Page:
Cuba marked its place in history on Tuesday when the World Health Organisation (WHO) was able to validate that it had eliminated mother-to-child transmission of not just the Human Immuno-deficiency Virus (HIV), but also syphilis, both of which are sexually transmitted infections that are also vertically transmitted from mother to foetus and can have debilitating effects on babies.

Cuba is the first country in the world to have done this and its accomplishment has been hailed as “one of the greatest public health achievements possible,” said WHO Director-General Dr Margaret Chan. She further stated, “This is a major victory in our long fight against HIV and sexually transmitted infections, and an important step towards having an AIDS-free generation.” In order to earn the validation, Cuba had to meet rigid impact indicators for at least one straight year. However, Cuba would have known it was on track since 2013 when only two babies were born with HIV, and only 5 babies were born with congenital syphilis.

Although prevention of mother-to-child transmission (PMTCT) of HIV had always been on the radar of international bodies it was in 2010 that it upped the ante and WHO, through its regional arm the Pan American Health Organisation (PAHO), implemented an initiative in the Americas.

The next year, WHO in collaboration with the Joint United Nations Programme on HIV/AIDS (UNAIDS) and other partners launched a global plan to eliminate new HIV infections among children by 2015 and keep their mothers alive. While the international bodies would have been offering support to all of the countries involved in the initiative, national governments, through their ministries of health would have been expected to “ensure early access to prenatal care, HIV and syphilis testing for both pregnant women and their partners, treatment for women who test positive and their babies, caesarean deliveries and substitution of breastfeeding.”

In order for these services to be successfully delivered, there needed to be “an equitable, accessible and universal health system.” It was foreseen that maternal and child health programmes would be integrated with those for HIV and other sexually transmitted infections.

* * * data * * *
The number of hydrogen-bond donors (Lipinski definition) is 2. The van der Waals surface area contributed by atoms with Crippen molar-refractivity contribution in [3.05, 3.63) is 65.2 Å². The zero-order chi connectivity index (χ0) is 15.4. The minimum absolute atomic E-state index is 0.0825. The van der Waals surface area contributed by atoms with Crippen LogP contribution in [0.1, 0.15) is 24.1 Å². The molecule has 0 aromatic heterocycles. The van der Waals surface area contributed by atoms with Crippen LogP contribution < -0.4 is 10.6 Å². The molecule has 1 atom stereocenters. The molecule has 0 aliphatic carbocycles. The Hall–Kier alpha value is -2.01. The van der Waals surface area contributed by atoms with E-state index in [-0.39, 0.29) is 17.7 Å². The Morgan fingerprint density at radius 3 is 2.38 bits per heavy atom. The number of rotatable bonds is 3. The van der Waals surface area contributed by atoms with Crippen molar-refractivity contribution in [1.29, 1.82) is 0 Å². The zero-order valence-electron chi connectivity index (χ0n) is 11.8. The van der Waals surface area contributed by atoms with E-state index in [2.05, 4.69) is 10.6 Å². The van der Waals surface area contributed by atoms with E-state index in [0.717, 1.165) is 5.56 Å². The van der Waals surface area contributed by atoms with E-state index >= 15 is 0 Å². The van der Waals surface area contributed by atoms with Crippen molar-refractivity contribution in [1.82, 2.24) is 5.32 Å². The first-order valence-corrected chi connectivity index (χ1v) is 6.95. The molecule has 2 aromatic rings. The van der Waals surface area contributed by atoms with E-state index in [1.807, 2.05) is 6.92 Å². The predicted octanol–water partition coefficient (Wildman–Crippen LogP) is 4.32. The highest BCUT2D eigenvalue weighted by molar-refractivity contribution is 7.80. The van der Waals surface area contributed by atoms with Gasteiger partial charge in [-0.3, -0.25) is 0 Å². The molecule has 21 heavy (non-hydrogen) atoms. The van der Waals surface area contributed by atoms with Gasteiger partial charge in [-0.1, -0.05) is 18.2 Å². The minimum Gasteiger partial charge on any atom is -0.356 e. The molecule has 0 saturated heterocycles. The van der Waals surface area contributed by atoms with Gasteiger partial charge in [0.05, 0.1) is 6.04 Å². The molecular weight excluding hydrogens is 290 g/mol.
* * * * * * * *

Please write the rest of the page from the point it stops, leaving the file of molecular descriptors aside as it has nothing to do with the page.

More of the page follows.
Cuba’s health sector can be regarded as the epitome of equitable, accessible and universal care, hence its success. There is much that other countries, and not just those in this hemisphere, can learn from Cuba.

Guyana’s pursuit of the elimination of PMTCT has not lived up to the hype it had received, notably by former health minister in the previous administration, Dr Leslie Ramsammy. One can recall that in 2008 Dr Ramsammy had famously rejected a UNICEF report done in collaboration with UNAIDS and WHO, which stated that the only countries in the region that were on track to reach the goal of “offering the appropriate services to 80 per cent of HIV+ pregnant women to ensure PMTCT” were Barbados, Jamaica and Cuba.

While Dr Ramsammy had claimed that Guyana was being slighted for reasons unknown, the fact was that then and up until 2011 when he was removed from the Health Ministry and placed to head up Agriculture, comprehensive PMTCT services were only being offered at ten health centres and three public hospitals. Given the spread of the local population across the country, it would not have taken a rocket scientist to know that there was no way Guyana could have been included with Barbados, Jamaica and Cuba as being able to offer appropriate services to 80 per cent of HIV+ pregnant women. It must also be mentioned here, though it is well known, that local community hospitals are frequently referring cases to the Georgetown Public Hospital (GPH) because of a deficiency of equipment, medicine and medical personnel. As a result, the GPH is constantly overrun and lacking bed space.

In addition, the data gathering capacity of the Health Ministry has not been the best. Figures were released in piecemeal fashion, rather than annually as is done elsewhere in the world. And this was not just in the instance of PMTCT but as regards all health issues across the board. One would hope that this changes now as the gathering and analyzing of data is important to practising evidence-based public health.

What other countries, and Guyana in particular, can learn from Cuba is that equitable access to healthcare can make a world of difference. As PAHO Director Dr Carissa F Etienne noted, “Cuba’s success demonstrates that universal access and universal health coverage are feasible and indeed are the key to success, even against challenges as daunting as HIV.”

Cuba’s victory is inspiring and it has now become the best practice for other countries to aspire to. No doubt that country will continue to build on its current success and may well be celebrating other achievements in the future. UNAIDS Executive Director Michel Sidibé called it a celebration not just for Cuba, but “for children and families everywhere. It shows that ending the AIDS epidemic is possible and we expect Cuba to be the first of many countries coming forward to seek validation that they have ended their epidemics among children.”

Around the Web